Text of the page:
Dairy farmers losing out in O’Brien pot licensing flap
Western Mass. couple voice frustration with cannabis commission
A MONTH AGO, the Cannabis Control Commission deferred consideration of a license for a marijuana farm that Cannabis Control Commission chair Shannon O’Brien was previously involved with, to avoid concerns about a conflict of interest.
But the farmers at the center of the high-profile dispute say they did everything regulators asked for – and the bureaucratic snafu at the regulatory agency is causing them economic hardship.
“Unfortunately, this process has been as expensive as it has been opaque,” farmers Angie and Randy Facey of Greenfield Greenery wrote in an email they sent to the Cannabis Control Commission in October, which the Faceys shared with CommonWealth. “Through the long process with the CCC, we missed the entire 2022 growing season. Yet still, we carry the operating costs of the cannabis business every month in the hopes of getting a license. To say we are struggling would be an understatement.”
O’Brien first disclosed to CommonWealth September 1, soon after her swearing-in, that she had involvement with two cannabis companies – Charlemont Farmworks and Greenfield Greenery. She said Charlemont Farmworks was not moving forward, but Greenfield Greenery was in the process of obtaining a final license. O’Brien was listed as a partner on Greenfield Greenery’s license application, but she said in September that she left her role there 10 or 11 months earlier.
O’Brien signed an attestation giving up equity in the business in December 2021. But commissioners had questions about whether the paperwork was properly filed and the transaction properly completed to remove O’Brien from company ownership. O’Brien’s name was not on a license renewal form the company submitted in February 2022, but commissioners never voted publicly on a change of ownership application. Commission staff would not say whether a change of ownership application was needed in this case.
The commission had not provided any updates since October, and a spokesperson said no new information is available.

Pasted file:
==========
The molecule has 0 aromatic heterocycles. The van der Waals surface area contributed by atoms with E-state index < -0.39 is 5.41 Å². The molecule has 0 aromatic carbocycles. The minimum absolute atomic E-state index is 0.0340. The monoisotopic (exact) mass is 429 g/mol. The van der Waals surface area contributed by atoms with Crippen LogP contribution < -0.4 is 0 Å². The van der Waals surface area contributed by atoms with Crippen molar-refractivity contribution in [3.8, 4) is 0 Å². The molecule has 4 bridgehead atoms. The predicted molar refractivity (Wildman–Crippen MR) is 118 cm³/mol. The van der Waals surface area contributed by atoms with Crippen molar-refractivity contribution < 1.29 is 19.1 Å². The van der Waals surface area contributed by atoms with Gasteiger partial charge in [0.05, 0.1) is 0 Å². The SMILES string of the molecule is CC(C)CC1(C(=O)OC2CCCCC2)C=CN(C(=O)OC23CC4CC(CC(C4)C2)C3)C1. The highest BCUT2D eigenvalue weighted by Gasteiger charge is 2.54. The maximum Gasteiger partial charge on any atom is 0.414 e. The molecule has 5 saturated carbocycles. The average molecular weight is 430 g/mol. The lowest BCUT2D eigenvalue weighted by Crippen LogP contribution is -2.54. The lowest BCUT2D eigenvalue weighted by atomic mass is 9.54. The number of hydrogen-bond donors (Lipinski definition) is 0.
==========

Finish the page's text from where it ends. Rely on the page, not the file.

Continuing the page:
However, the Faceys say commission staff never identified any problems. The Faceys say they notified the commission that O’Brien no longer had control over the company when they submitted their license renewal application in February. The Faceys also submitted a change of ownership form in May 2022 to add another person who had some control of the company, and it included O’Brien’s attestation that she was no longer involved. Angie Facey would not provide a copy of that form for legal reasons. But on August 12, in an email reviewed by CommonWealth, a commission licensing specialist wrote to Randy Facey that his change of ownership application “has been deemed complete by Commission staff.”
Angie Facey said since commissioners remanded the license for further investigation, they have received no inquires or requests for information.
CCC staff said at the October meeting that the Faceys’ application for a final license was complete. In fact, according to documents reviewed by CommonWealth, the commission emailed a final license certificate to the Faceys in September, only to recall it the following day. An email from a commission licensing specialist said because Greenfield Greenery was not on the agenda for September’s public meeting, “the notice and certificate were sent in error and not valid.”Angie and Randy Facey live in Leyden and operate a dairy farm there. Angie Facey said their dairy business is floundering while they are sinking money into the proposed outdoor marijuana grow business, which is located at a separate property in Greenfield. She is frustrated that she has been prevented from growing when they gave regulators everything they asked for. “It seems to us that all of a sudden there’s an issue, but we don’t know what the issue is, they don’t tell us,” Facey said. “We’re completely in the dark.”
State Sen. Jo Comerford, a Northampton Democrat, wrote to the Cannabis Control Commission on behalf of the Faceys, who live in her district, November 22. “I share the applicant’s immense frustration,” Comerford wrote. “From my vantage point, there is nothing the applicant could have done differently to avoid this unfair delay and investigation, and nothing the applicant can do now to conclude this painful episode, given that the CCC has not requested any additional information.”